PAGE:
HealthSheets™


What Is Pancreatic Cancer?

Cancer happens when cells in the body start changing and growing out of control. These cells can form lumps called tumors. Cancer that starts in the cells of the pancreas is called pancreatic cancer.

Understanding the pancreas

The pancreas is a gland, an organ that makes substances the body needs, It's hidden in the left side of the abdomen or, behind the stomach and in front of the spine.

One of its jobs is to make pancreatic enzymes. These juices help digest food. They travel to the small intestine to help break down food. The pancreas also makes hormones, like insulin and glucagon. These help control the amount of glucose (sugar) in the blood.

When pancreatic cancer forms

Pancreatic cancer forms when cells in the pancreas change and multiply in an out of control way. This cancer can change the way the pancreas works and may spread into nearby organs, like the intestines, liver, and gallbladder. Pancreatic cancer may also spread to other parts of the body. This spread is called metastasis. The more cancer spreads, the harder it is to treat.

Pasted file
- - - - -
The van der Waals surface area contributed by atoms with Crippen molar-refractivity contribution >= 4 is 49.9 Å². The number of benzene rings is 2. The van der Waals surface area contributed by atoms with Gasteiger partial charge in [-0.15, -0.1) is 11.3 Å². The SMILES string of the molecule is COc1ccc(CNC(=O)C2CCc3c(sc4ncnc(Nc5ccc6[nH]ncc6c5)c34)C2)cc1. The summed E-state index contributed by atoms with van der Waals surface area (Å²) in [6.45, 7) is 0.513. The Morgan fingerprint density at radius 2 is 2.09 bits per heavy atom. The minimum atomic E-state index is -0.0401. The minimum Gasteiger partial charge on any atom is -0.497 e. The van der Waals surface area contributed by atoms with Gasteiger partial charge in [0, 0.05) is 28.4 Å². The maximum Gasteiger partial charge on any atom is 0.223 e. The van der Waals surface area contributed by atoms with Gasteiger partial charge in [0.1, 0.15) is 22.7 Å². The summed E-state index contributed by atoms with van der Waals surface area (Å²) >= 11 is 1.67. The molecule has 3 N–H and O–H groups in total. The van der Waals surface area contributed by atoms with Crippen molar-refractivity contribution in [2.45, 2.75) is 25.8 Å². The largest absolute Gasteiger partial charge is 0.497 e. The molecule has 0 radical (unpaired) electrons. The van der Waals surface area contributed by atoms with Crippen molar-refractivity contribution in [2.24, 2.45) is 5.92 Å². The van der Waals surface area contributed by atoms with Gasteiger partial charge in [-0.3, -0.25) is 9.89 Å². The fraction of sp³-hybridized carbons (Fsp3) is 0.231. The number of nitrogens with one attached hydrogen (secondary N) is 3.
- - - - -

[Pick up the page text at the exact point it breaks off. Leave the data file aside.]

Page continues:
Treatment choices for pancreatic cancer

You and your healthcare provider will discuss a treatment plan that's best for you. Treatment choices may include:

  • Surgery to remove the cancer in the pancreas and sometimes nearby tissues and organs.

  • Radiation therapy, which uses directed rays of energy to kill cancer cells.

  • Chemotherapy, which uses strong drugs to kill fast-growing cells like cancer cells.

  • Immunotherapy or biologic therapy, which uses medicines that boost the body's natural immune system to fight the cancer.

  • Targeted therapy, which uses medicines made to focus on changes found only or mostly on the cancer cells to kill them and limit damage to normal cells.

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